Intel quietly launched the Core i9-10850K, a new CPU that’s almost a Core i9-10900K in every single particular save one — it’s 100MHz slower, and a little bit cheaper. What’s interesting about the Core i9-10850K is that it exists in the first place. Intel doesn’t typically insert a SKU directly between its highest and next-highest CPUs like this.
The Core i9-10900K is a 10C/20T CPU with 3.7GHz base frequency and up to a 5.3GHz clock if thermal circumstances permit. The CPU has a nominal TDP of 125W, though this only refers to its thermal dissipation over time — at peak, the CPU draws well over 200W before throttling itself backward. List price? $488.
The Core i9-10850K is a 10C/20C CPU with a 3.6GHz base frequency and up to a 5.2GHz clock if thermal circumstances permit. Same nominal TDP, same notes about the nominality of said TDP, and same expectations for short-term power draw. Normally, Intel leaves the gap between its best and second-best CPU a little larger — the Core i9-10900 is a nominal 65W TDP CPU and has a base clock of 2.8GHz, not 3.6GHz. List price? $453.
Objectively, this is not a bad deal if you are already set on an Intel system. The Core i9-10850K ought to be a good chip — not quite as fast as the Core i9-10900K but not quite as expensive, either, with the same set of features that Intel enthusiasts would be buying for in any case. But the likely reason Intel brought the CPU out sort-of undercuts the reason K-class CPUs exist at all: Overclocking.
CPU manufacturers don’t build “4GHz” CPUs or “4.5GHz” CPUs. After wafers complete processing, the chips are tested and binned according to their speed and power characteristics. One CPU might hit 4GHz at 1.0v, while another CPU needs 1.05v to hit that target. Intel and AMD set specific bins that they expect their various chips to hit, and then subdivide categories accordingly. What both companies want, in theory, is for every CPU to qualify as a top-notch part. You’d rather be selling people better chips than they think they own than having to constantly work to ship people the best silicon you can barely manufacture.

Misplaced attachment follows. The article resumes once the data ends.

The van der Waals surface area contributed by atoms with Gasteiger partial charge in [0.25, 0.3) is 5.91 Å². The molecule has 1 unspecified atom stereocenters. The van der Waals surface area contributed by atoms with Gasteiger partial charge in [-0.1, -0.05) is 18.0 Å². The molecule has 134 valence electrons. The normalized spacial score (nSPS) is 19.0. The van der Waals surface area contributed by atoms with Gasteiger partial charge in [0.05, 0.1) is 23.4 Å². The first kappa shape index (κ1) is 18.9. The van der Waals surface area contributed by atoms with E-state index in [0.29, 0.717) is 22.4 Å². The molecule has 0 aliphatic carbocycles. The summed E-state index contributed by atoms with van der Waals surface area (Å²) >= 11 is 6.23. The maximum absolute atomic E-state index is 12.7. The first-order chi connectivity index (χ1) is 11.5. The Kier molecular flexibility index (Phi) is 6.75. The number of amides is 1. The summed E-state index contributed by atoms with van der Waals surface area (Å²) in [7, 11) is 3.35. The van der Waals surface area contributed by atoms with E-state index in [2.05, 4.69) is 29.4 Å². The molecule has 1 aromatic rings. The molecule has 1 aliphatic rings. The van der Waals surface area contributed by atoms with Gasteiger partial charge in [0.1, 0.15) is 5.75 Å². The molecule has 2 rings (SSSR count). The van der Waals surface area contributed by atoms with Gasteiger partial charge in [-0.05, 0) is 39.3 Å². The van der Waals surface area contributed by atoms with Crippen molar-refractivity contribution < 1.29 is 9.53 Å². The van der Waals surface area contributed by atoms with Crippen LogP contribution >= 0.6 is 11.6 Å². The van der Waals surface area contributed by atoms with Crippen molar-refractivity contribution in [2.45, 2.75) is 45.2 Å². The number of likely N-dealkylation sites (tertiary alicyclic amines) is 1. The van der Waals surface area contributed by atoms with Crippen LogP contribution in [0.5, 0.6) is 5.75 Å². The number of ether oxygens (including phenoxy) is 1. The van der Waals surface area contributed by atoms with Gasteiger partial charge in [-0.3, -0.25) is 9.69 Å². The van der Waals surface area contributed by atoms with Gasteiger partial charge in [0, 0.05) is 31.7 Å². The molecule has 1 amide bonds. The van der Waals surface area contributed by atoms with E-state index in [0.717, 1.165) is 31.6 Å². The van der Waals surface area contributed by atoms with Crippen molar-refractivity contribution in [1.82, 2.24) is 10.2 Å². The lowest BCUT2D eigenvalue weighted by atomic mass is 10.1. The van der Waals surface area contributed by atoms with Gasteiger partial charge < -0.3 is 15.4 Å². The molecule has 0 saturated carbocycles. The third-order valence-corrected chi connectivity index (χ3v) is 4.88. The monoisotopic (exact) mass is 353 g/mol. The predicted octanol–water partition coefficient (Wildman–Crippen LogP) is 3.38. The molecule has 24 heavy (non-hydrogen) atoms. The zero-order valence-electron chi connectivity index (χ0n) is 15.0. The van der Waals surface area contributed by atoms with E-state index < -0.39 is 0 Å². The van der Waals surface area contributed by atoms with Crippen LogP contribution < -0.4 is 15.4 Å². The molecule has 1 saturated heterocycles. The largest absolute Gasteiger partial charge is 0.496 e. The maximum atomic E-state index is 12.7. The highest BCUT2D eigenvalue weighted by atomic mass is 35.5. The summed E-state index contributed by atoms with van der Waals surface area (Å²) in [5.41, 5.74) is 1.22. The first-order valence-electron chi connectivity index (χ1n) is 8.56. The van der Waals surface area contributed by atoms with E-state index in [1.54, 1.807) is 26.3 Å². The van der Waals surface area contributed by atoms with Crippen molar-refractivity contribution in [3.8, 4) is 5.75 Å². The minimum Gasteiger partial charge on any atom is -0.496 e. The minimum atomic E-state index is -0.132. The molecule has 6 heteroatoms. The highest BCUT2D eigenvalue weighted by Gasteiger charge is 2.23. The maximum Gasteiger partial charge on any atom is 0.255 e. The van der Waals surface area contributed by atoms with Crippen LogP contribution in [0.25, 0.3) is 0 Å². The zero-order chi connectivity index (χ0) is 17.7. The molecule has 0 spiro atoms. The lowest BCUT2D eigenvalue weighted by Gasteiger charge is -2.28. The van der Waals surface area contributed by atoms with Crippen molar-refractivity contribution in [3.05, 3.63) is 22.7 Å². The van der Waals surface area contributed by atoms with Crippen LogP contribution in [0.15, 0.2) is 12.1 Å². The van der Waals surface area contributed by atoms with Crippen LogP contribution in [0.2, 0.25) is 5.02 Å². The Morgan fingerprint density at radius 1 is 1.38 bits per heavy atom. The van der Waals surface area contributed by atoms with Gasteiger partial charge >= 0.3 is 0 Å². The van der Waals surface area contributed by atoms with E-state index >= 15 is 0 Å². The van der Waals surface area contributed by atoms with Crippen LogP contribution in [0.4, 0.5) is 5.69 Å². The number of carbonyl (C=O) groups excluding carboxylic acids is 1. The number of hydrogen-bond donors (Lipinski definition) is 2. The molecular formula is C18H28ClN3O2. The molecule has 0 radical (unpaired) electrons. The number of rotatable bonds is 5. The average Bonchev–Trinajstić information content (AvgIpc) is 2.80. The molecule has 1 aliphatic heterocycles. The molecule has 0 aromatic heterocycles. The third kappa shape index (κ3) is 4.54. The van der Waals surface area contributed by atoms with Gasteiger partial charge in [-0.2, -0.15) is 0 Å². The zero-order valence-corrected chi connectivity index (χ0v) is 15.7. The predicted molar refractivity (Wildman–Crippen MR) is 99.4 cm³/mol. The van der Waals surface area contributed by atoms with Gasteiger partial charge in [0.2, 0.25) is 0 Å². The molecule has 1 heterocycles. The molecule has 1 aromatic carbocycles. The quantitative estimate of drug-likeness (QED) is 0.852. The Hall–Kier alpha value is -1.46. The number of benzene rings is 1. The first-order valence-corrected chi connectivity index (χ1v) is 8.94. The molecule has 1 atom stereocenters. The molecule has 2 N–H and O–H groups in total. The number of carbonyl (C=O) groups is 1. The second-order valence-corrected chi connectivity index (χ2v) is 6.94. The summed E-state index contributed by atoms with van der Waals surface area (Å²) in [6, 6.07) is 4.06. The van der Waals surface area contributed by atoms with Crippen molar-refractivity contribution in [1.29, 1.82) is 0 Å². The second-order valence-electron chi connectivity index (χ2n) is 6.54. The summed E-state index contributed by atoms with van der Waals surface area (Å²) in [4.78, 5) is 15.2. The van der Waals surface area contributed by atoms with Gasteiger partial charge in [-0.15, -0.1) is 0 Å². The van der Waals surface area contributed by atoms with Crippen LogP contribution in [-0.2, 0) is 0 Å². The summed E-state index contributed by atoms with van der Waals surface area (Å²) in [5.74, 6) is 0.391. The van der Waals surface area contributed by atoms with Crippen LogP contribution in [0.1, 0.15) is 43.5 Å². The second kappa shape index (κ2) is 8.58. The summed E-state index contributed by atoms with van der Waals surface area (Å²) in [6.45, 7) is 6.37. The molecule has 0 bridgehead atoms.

Chip yield curves are not linear. It’s entirely possible for a company to be seeing almost the same yield at 4.5GHz that it saw at 4.0GHz, but for only a handful of CPUs be capable of 4.8GHz. This may be exactly what we’re seeing play out with the Core i9-10850K. That 5.2GHz boost clock — which Intel restricts pretty tightly — may just be an easier reach than the 5.3GHz clock that the Core i9-10900K ships with.
Intel appears to still be having trouble keeping the Core i9 family in stock. The Core i9-10900K is listed as Out of Stock on Newegg and the Core i9-10900 is selling for $587, despite a list price of $439. We noticed Intel was having trouble stocking the HEDT variants of the 10th Gen family earlier in July, and it looks as though those problems are still causing the company headaches. Hopefully relaxing its clock speeds will allow the chip giant to actually push the Core i9-10850K into retail at volume, thereby gaining some traction in-market for its new chips in the process.
*Headline with apologies to Toby Keith
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